Blue: It's Hue I Am | ©Tom Palladio ImagesCheri Lucas Rowlands of WordPress HQ is knocking on virtual doors around the blogosphere asking each of us to check our personal artist’s palette and select a prominent color that speaks volumes about ourself. It’s THE HUE OF YOU, this week’s Weekly Photo Challenge.

For me, the answer is simple: BLUE. When it comes to this color, the skies really the limit. I fall all over myself whenever the color blue is involved. Let me explain.

Blue: It's Hue I Am | ©Tom Palladio ImagesEvery time I see a blue shirt — on sale or not — in a department store window, I stop dead in my tracks, like a deer caught in the wide swath of oncoming xenon headlights. My heart begins to race, my hands become sweaty, and I start licking my chops. It’s not that I need another blue shirt, let alone a shirt in any color, but when it’s blue I go absolutely BEZERK. 

Just let me have it in all its various shades — from azure to zaffre. 

Blue: It's Hue I Am | ©Tom Palladio ImagesAnd it doesn’t stop with the shirt off my back. I drove blue — a  Mustang that was Atlantic-blue metallic — and my preferred cologne is Blue by Ralph Lauren. I think blue is pretty darn cool. For an upbeat, glass-half-full kinda guy, I’ll color my world blue — palatinate, Persian or powder — any old day, and I do.

Historically, my favorite color is older that the Spanish aristocratic “blue bloods” (limpieza de sangre). 

Blue: It's Hue I Am | ©Tom Palladio ImagesBattle lines were drawn against my morally correct color when the American Civil War of the 1860s pitted Confederate gray of the South against Union blue of the North.

And, during the Great Depression of the 1930s, people just above the bread line could order the “blue-plate” special at a diner – a low-priced daily special for 25 U.S. cents that was served up on a sectionalized blue plate.

Today, folks still sing the blues on the streets of N’awlins, croon like “Ol’ Blue Eyes” along the Vegas Strip and, come Mondays, feel blue.

Blue: It's Hue I Am | ©Tom Palladio ImagesHere in Italy, where I reside, the national flag is known as il Tricolore (tricolors) — green, white and red  but blue is the color that she rallies around whenever her beloved gli Azzurri (The Blues) takes the pitch or lValanga Azzurra (the Blue Avalanche) attacks the ski slopes. And, let’s not forget that the Bel Paese is surrounded by blue: the Adriatic, Ionian, Tyrrhanean, Ligurian and Mediterranean seas.

Senigallia8_WM

Even the “King of Rock and Roll,” Elvis himself, before he left the building, got in on the act, too. He really dug his Blue Suede Shoes, and didn’t want anyone to step on ’em.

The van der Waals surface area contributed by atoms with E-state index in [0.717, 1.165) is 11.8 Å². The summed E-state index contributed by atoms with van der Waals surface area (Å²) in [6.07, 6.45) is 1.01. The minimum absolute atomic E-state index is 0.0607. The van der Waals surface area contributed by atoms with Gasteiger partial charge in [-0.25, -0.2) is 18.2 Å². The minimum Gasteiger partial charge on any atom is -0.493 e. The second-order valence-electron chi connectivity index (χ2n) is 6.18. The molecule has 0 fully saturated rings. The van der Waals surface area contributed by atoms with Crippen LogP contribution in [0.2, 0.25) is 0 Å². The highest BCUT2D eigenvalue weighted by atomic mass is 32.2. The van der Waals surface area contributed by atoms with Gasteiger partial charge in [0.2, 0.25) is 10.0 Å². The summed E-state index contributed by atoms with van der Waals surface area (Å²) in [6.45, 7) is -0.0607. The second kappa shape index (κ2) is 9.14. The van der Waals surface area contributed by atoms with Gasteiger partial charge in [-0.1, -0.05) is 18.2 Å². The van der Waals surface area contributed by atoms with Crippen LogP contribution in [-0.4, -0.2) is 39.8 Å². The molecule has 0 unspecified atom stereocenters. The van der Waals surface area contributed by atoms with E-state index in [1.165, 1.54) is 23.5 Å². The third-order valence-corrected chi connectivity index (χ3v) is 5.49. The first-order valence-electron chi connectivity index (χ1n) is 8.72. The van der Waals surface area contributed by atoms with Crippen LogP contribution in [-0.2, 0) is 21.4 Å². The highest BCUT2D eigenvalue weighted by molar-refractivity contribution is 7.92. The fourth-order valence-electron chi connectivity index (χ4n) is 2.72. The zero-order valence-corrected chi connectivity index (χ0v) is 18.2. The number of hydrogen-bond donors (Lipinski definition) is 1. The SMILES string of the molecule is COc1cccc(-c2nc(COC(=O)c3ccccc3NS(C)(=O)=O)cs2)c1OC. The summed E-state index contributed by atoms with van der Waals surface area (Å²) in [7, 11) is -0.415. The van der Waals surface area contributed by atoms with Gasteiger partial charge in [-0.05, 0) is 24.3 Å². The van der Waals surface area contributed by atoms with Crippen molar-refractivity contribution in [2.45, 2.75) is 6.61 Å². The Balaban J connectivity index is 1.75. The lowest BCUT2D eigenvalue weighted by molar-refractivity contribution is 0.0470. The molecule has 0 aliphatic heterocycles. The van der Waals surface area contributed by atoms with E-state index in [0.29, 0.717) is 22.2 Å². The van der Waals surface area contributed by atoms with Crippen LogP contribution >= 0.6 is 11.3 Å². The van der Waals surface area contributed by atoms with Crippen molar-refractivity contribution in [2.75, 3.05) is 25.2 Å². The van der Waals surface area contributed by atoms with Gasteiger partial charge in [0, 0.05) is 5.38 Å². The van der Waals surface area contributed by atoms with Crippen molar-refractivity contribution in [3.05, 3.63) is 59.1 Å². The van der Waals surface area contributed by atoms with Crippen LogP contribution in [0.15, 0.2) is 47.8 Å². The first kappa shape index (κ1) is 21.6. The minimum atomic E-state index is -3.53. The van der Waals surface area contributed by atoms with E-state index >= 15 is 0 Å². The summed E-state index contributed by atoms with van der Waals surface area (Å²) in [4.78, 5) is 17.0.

Look, I could go on and on about the B in the RGB color model until I’m blue in the face. But I won’t. I’ll just leave it right here.

Now, if you’ll excuse me, I have to run. There’s a 50%-off sale at a shirt shop just up the street that has a sporty Maya-blue long sleeve with epaulets that has my name on it.

I just can’t help myself, it’s hue I am.

©The Palladian Traveler | ©Tom Palladio Images

TPT Borsalino lt. blue | ©Tom Palladio Images

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Written by The Palladian Traveler

Tom traded his hometown St. Louis Cardinals' baseball cap in the United States for a Borsalino and he now hangs his "capello" in the Puglia region of southeastern Italy. A veteran print and broadcast journalist, with well-worn passports that have got him into and out of 50 countries and counting, Tom fell in love with the "Bel Paese" years ago. As he notes, "I'm inspired by the beauty I find in all things that are very, very old, and reliving history, or at least meandering along cobblestone streets that were laid down over a thousand years ago and just looking up and marveling at what occupies the space still today, really gets my 'Vespa' running." Tom has a good eye behind the lens and is a graphic storyteller, but he'll let you decide as he keeps his camera batteries fully charged and the posts flowing from his creative hideaway in the hills overlooking Ostuni. You can also follow his dispatches along the cobblestone via TravelingBoy.com.

6 comments

      1. Good observation, but also the depression glasses were very colorful to keep people in cheerful disposition. They are highly collectible today and priced very high.

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